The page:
Center for Biological Diversity

For Immediate Release, March 28, 2019

Contact:  Robin Silver, Center for Biological Diversity, (602) 799-3275,
Mark Larson, Maricopa Audubon, (480) 310-3261,

Lawsuit Launched Over Trump Administration's Failure to Protect Imperiled Arizona Plant

TUCSON, Ariz.— The Center for Biological Diversity and Maricopa Audubon today filed a notice of intent to sue the U.S. Fish and Service for failing to protect a critically imperiled San Pedro River plant called Arizona eryngo under the Endangered Species Act. 

The Center petitioned to protect the plant as an endangered species in April 2018. By law the agency should have made an initial decision on the petition within 90 days, but still has not done so. 

“While the Trump administration twiddles its thumbs, local groundwater pumping that threatens this magnificent plant with extinction has only increased,” said Robin Silver, Center cofounder and board member. “Adding insult to injury, the Bureau of Land Management has proposed reintroducing cattle to one of the only two places the plant still survives.”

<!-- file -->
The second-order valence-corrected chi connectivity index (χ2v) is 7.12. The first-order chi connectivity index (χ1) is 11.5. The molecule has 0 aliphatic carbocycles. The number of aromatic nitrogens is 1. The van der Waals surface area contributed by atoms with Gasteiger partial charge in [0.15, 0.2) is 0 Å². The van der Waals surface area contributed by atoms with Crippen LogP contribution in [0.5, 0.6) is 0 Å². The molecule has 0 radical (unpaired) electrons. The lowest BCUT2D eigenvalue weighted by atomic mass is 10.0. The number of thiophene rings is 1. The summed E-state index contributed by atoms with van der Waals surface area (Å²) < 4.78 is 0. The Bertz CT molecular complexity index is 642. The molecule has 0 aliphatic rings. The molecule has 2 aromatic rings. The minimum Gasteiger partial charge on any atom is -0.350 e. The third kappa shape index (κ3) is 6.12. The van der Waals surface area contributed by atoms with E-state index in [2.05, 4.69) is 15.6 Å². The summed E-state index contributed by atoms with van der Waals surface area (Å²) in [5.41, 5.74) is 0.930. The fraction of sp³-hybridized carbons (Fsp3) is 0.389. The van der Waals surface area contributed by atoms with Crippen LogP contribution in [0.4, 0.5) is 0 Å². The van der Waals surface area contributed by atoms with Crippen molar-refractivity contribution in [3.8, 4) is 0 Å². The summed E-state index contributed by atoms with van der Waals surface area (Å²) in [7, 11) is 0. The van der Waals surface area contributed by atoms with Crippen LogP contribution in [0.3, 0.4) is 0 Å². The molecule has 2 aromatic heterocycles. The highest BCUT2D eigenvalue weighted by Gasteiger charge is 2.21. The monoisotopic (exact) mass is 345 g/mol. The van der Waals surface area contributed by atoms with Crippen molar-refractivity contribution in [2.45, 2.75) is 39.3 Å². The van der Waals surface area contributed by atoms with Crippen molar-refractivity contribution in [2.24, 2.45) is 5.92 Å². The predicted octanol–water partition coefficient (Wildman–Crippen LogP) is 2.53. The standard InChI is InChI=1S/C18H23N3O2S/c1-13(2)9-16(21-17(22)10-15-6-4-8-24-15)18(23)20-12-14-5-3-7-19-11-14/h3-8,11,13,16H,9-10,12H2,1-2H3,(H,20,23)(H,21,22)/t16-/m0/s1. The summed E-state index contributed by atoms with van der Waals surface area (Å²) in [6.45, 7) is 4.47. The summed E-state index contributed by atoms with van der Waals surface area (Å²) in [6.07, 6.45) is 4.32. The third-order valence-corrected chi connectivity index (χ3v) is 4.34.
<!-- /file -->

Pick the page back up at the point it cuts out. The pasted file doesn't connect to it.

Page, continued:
Arizona eryngo, also called ribbonleaf button snakeroot or Eryngium sparganophyllum, is an extremely rare plant in the carrot family that can grow to more than 5 feet tall. It is now found only in two cienegas, or desert spring habitats, in the United States. One is in Tucson, and the other is in the BLM’s San Pedro Riparian National Conservation Area near Sierra Vista.  

Arizona eryngo is under severe threat of imminent extinction. Threats include habitat degradation from groundwater pumping and a resulting decline in groundwater levels, as well as drought, climate change and BLM’s chronic failure to control trespass cattle along the San Pedro River.  

“This plant and the San Pedro River need help,” said Maricopa Audubon President Mark Larson. “Excessive groundwater pumping is killing the river, the eryngo and many other endangered species.”

Arizona eryngo photo by Elizabeth Makings

Butterfly on Arizona eryngo. Photo by Elizabeth Makings. Images are available for media use.

The Center for Biological Diversity is a national, nonprofit conservation organization with more than 1.4 million members and online activists dedicated to the protection of endangered species and wild places.

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